The Central Board of Direct Taxes (CBDT) has notified the new rules for valuation of perquisites such as accommodation, conveyance and other benefits provided by employers to the salaried staff for calculation of tax liability.

According to the notification dated December 18, the new rules, called the ‘Income-tax (13th Amendment) Rules, 2009’, “shall be deemed to have come into force on April 1, 2009,” to replace the already abolished Fringe Benefit Tax (FBT).

Hitherto, the tax on perquisites extended to salaried employees was paid by the employer in the form of the FBT. However, with Finance Minister Pranab Mukherjee scrapping the levy in the Budget 2009-10 owing to the persistent demand of corporates, perks such as residential accommodation, conveyance facility and other benefits provided to employees would henceforth be added to their individual salaries for computation of personal income tax. On final count, a large section of the corporate salaried class may have to cough up more as personal income tax each year. According to the CBDT notification, the perks to be included in the taxable salary of employees — subject to specific clauses and conditions pertaining to valuation norms — include residential accommodation given by the employer, expenses incurred on motor car for official or personal use, salaries of services such as driver, gardener, sweeper, watchman, personal attendant (if paid by the employer) and concessional education provided to their children.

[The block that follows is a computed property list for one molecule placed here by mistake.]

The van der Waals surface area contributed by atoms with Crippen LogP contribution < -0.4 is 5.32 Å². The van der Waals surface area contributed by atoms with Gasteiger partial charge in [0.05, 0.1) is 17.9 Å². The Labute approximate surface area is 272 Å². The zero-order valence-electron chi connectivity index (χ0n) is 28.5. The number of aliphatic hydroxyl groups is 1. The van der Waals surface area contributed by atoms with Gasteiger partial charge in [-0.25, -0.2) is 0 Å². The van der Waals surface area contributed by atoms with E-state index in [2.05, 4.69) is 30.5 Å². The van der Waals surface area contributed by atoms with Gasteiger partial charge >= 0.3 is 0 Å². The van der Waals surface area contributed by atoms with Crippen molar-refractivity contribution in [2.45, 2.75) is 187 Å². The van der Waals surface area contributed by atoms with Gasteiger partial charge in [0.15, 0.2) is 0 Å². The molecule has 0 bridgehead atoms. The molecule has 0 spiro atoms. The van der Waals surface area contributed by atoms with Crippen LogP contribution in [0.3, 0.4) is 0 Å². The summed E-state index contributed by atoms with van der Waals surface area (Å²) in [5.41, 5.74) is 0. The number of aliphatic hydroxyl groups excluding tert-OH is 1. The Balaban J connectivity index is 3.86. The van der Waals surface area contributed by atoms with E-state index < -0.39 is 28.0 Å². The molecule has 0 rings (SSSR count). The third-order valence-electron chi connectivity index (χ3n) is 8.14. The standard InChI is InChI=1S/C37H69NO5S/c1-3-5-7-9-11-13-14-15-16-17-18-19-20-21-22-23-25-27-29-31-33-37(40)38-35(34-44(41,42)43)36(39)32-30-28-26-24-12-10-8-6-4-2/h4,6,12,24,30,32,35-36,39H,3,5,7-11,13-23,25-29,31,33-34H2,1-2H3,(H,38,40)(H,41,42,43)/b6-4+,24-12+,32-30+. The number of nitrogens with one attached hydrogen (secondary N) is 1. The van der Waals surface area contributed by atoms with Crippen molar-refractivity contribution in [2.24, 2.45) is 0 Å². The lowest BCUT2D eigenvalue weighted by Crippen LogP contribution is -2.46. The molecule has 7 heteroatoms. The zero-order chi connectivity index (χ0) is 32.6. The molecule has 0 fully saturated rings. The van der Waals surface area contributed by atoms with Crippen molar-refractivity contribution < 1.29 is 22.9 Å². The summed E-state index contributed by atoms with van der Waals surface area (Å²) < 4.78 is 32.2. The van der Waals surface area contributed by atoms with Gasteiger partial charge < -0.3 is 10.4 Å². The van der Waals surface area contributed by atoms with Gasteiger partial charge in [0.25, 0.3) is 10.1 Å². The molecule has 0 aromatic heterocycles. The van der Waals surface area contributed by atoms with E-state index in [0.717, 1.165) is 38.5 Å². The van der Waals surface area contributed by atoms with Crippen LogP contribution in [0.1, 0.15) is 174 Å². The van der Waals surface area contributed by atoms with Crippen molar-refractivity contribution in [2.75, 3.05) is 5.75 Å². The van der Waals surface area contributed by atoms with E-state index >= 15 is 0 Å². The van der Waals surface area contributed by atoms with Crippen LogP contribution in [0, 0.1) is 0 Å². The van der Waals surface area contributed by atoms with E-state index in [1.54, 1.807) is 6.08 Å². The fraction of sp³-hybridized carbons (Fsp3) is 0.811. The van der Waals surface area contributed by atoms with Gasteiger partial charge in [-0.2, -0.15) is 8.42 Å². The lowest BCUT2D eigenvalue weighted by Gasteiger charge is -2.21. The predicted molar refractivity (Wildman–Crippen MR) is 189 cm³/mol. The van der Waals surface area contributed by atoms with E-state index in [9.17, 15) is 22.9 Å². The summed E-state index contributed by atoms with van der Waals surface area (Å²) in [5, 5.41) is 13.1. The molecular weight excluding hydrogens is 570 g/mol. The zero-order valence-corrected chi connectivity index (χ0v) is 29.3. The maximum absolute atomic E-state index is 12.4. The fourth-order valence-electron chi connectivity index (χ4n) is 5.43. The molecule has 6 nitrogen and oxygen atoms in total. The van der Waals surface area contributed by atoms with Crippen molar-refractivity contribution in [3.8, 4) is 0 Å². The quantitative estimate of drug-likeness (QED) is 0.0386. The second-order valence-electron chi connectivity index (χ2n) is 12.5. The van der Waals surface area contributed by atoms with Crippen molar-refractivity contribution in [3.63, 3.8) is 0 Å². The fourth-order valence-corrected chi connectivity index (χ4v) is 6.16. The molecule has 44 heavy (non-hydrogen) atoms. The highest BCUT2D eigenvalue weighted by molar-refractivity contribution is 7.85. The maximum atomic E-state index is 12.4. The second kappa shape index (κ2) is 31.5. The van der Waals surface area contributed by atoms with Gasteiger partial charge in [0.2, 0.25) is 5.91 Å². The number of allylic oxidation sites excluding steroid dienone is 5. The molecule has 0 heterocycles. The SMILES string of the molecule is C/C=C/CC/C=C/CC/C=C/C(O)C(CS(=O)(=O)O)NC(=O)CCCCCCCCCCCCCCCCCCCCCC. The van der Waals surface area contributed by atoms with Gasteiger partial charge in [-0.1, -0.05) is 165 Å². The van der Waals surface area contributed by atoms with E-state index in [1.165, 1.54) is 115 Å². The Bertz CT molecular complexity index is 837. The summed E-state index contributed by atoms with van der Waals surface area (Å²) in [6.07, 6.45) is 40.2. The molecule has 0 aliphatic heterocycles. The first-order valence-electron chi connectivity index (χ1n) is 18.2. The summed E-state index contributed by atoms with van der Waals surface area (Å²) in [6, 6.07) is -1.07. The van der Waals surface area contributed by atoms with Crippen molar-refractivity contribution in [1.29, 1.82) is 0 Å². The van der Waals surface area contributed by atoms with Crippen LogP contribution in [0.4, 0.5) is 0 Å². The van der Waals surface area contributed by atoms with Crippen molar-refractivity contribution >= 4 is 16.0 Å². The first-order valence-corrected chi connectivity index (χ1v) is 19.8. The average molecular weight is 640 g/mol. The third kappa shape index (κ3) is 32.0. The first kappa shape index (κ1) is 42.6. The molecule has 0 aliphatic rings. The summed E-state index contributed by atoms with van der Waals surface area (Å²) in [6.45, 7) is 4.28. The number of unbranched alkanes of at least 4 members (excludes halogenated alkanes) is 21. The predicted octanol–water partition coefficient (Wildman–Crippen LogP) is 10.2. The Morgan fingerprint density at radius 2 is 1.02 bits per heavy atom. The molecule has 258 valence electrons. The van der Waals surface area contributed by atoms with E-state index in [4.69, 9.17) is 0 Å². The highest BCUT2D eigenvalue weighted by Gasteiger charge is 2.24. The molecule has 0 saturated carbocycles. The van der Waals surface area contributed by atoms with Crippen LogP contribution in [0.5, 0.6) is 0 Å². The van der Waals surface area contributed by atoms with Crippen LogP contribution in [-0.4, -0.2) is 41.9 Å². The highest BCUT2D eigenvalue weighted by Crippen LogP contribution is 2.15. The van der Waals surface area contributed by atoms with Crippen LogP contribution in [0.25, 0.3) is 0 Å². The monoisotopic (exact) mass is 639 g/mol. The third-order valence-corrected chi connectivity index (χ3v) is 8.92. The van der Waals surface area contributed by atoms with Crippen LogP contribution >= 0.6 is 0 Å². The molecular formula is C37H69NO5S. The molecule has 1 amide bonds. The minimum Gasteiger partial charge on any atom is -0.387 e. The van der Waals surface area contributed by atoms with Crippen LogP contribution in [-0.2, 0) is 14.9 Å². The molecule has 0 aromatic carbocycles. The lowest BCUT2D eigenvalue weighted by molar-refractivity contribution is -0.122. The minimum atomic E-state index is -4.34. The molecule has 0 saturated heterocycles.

Apart from conventional perks such as accommodation and conveyance, other benefits such as holiday/vacation travelling, free food and non-alcoholic beverages provided by the employer, gift or vouchers received by the employee on ceremonial occasions, reimbursements for club membership and tour allowances would also come under the ambit of the new income tax valuation norms.

Till last fiscal, although the perquisites were added to the salary for computation of income-tax, the tax leviable on them — if specified as FBT — were paid by the employer and not the employee who received the benefits.

With regard to government employees, the new rules appear to be the same as were applicable before, barring the staff on deputation who may have to pay a comparatively higher amount as income-tax.

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